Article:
In what should have been about the easiest vote any member of Congress ever makes, somehow a group of intransigent Republicans instead voted against a resolution condemning anti-Semitism and other forms of hatred on Thursday, a comedic spectacle to be sure, but also telling of just far down the rabbit hole we've gone. Steve King's vote of "present" just adding to the absurdity of it all.
Twenty-three Republican lawmakers voted against a resolution condemning anti-Semitism and other forms of hatred on Thursday, arguing the measure was “watered down” and failed to properly condemn Rep. Ilhan Omar’s (D-Minn.) recent controversial remarks on U.S.-Israel relations.
The 23 Republicans included: Reps. Andy Biggs (Ariz.), Mo Brooks (Ala.), Ken Buck (Colo.), Ted Budd (N.C.), Michael Burgess (Texas), Liz Cheney (Wyo.), Chris Collins (N.Y.), Mike Conaway (Texas), Rick Crawford (Ark.) and Jeff Duncan (S.C.).
The list was completed by Reps. Louie Gohmert (Texas), Paul Gosar (Ariz.), Tom Graves (Ga.), Pete King (N.Y.), Doug LaMalfa (Calif.), Thomas Massie (Ky.), Steven Palazzo (Miss.), Mike Rogers (Ala.), Chip Roy (Texas), Greg Steube (Fla.), Mark Walker (N.C.), Ted Yoho (Fla.) and Lee Zeldin (N.Y.).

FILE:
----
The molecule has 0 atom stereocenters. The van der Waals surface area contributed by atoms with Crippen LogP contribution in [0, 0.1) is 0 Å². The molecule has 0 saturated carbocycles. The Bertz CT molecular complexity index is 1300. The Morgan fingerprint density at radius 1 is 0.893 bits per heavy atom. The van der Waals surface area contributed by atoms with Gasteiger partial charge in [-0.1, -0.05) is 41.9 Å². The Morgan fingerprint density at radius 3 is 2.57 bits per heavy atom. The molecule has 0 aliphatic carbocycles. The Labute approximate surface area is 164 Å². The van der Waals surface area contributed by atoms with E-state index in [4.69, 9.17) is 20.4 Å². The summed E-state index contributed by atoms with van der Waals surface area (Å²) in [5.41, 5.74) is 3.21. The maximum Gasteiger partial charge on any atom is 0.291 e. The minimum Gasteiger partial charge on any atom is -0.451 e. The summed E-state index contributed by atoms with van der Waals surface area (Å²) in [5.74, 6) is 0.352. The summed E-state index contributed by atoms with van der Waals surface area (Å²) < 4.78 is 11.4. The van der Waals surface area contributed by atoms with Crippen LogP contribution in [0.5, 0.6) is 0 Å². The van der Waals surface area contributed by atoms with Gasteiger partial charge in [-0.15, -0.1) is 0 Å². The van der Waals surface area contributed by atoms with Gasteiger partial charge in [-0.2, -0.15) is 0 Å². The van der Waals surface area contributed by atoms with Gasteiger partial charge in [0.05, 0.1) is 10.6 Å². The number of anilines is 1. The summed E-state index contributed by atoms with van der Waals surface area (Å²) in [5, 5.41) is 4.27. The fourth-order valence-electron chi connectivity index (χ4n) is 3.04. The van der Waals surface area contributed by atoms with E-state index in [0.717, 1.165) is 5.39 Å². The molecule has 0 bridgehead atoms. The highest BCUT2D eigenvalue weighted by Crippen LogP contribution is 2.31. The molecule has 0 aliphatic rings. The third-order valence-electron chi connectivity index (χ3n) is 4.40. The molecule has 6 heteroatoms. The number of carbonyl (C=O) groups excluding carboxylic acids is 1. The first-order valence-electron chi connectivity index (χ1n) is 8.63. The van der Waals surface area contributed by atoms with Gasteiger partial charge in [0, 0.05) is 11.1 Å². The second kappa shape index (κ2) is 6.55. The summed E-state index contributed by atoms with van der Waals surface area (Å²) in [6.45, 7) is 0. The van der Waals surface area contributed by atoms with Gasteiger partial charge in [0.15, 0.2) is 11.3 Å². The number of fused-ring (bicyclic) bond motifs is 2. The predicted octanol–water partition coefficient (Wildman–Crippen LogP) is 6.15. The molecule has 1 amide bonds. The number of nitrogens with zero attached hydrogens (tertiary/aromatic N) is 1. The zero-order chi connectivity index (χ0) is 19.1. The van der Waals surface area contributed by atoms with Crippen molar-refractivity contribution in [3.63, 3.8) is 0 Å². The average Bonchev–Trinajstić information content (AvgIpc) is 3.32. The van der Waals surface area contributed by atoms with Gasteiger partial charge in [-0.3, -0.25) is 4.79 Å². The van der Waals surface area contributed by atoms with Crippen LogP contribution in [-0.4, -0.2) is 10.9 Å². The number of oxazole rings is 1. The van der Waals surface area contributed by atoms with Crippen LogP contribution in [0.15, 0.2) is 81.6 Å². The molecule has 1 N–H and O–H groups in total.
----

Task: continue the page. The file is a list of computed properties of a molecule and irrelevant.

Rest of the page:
Meanwhile, Rep. Steve King (R-Iowa), who was stripped off his committee assignments for remarks he made regarding white supremacy earlier this year, voted present.
Republican leadership, or what passes for it, is said to be extremely pissed-off about this, with Liz Cheney in particular, who occupies a leadership position. Via Politico's Playbook:
“There is serious, serious anger — seething, it’s fair to say — at the top levels of the House GOP that Republicans muddled their message with a split on this vote. All week, House Minority Leader Kevin McCarthy’s leadership team managed to keep his troops in line, allowing Democrats to spend days upon days tripping all over themselves. Now, they have taken a bit of the spotlight off Democrats for reasons that are clear to no one.”
We spent last night checking up with our Republican sources who were quite peeved at Cheney -- to say the least. The thinking among most top Republicans is this: When you’re part of a leadership team, you stick together. Period. (Cheney’s allies will tell you this is not a big deal, but they are alone in that thinking.)
And of course this has to be said as well.